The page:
As adulation start to pour in from various quarters, the most successful captain of Team India has become the unambiguous 'Comeback Icon' in the country.

Day of Ironic Turnarounds for Indian Cricket

One was a discard coming back as the knight in shining armour, the other a hero who was sent packing and discarded forever. Saurav Ganguly and Jagmohan Dalmiya. Two of the most talked about people in Indian cricket in the last couple of years - once friends, till Dalmiya turned his back on his one-time-mentee, "leaked" the email that led to his expulsion from the team. Today, as Saurav Ganguly proved he was worth his weight in gold, Jalgmohan Dalmiya was expelled from the BCCI for life.

What a turnaround in the lives of two men, what an ironic coincidence!

It's Saurav Ganguly's Test already

From the Times of India, Dec 16: One is on a comeback trail; another has barely embarked on his Test career. One is currently restrained and highly determined; the other is vivacious, often given to overt theatrics on the field. Together, on a blessed Saturday, they gifted India one of the most beautiful days here on this tour to South Africa.

In the morning, Sourav Ganguly carried the lower order around his willow to lift India to a fighting first innings total of 249 on a dubious Wanderers pitch; in the afternoon, S Sreesanth bowled with amazing fire and zeal to stun South Africa to their lowest total since 1957: 84 all out. Ganguly scored a patient and unbeaten 51, the highest contribution from an Indian in the first Test; Sreesanth picked up 5/40, one of the best figures for a pacer raised in the dustbowls of the subcontinent. Together, they have set India on course for what looks like a potentially amazing victory.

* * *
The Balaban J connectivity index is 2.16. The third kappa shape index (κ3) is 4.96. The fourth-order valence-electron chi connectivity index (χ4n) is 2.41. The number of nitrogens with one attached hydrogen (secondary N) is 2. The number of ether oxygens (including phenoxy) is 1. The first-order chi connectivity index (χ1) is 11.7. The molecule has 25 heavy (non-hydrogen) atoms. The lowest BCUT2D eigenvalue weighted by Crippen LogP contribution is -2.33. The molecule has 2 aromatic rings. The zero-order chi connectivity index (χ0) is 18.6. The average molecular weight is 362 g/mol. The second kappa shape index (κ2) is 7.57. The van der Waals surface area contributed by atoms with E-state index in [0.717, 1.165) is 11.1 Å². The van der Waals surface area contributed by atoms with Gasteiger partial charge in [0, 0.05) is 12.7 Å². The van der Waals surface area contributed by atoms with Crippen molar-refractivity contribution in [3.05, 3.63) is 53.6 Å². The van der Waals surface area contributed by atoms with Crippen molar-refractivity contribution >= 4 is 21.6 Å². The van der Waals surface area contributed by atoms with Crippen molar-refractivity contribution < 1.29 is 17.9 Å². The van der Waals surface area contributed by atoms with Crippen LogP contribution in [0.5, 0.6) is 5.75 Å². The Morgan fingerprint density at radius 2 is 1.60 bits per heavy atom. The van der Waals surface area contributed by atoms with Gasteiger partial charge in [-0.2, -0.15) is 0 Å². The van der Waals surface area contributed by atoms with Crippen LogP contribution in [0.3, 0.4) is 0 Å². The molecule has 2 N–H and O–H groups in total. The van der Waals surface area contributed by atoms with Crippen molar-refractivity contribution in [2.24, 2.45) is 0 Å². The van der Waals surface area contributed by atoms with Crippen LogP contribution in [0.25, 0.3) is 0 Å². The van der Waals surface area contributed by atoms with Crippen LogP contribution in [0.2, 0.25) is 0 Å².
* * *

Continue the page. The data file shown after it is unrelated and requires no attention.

The man of the Test so far, however, has been Ganguly. For the last few weeks, as India staggered from one defeat to another collapse, coach Greg Chappell has believed in just one line: we need one innings, one good knock to turn this around. He was right. It's just so ironical that it had to come from Ganguly's blade. The same player who had been left out as a finished product.

In a way, everything has changed since his arrival here last week. Within 72 hours, as India collapsed again, he dug deep into his experience and grit to score a defining half-century. His calming presence and fighting spirit helped Irfan Pathan and India score their first century on this tour; it also boosted them to victory. That confidence simply rubbed on to the team as virtually everybody batted with fire and determination. Apart from all the courage and attitude that Ganguly has exhibited so far, one has to appreciate his distinguished behaviour off the field too: he has been calm and dignity-personified, showing remarkable grace under, both, pressure and success. He could easily have bared his shirt again or sent damning signals towards the dressing room. He didn't.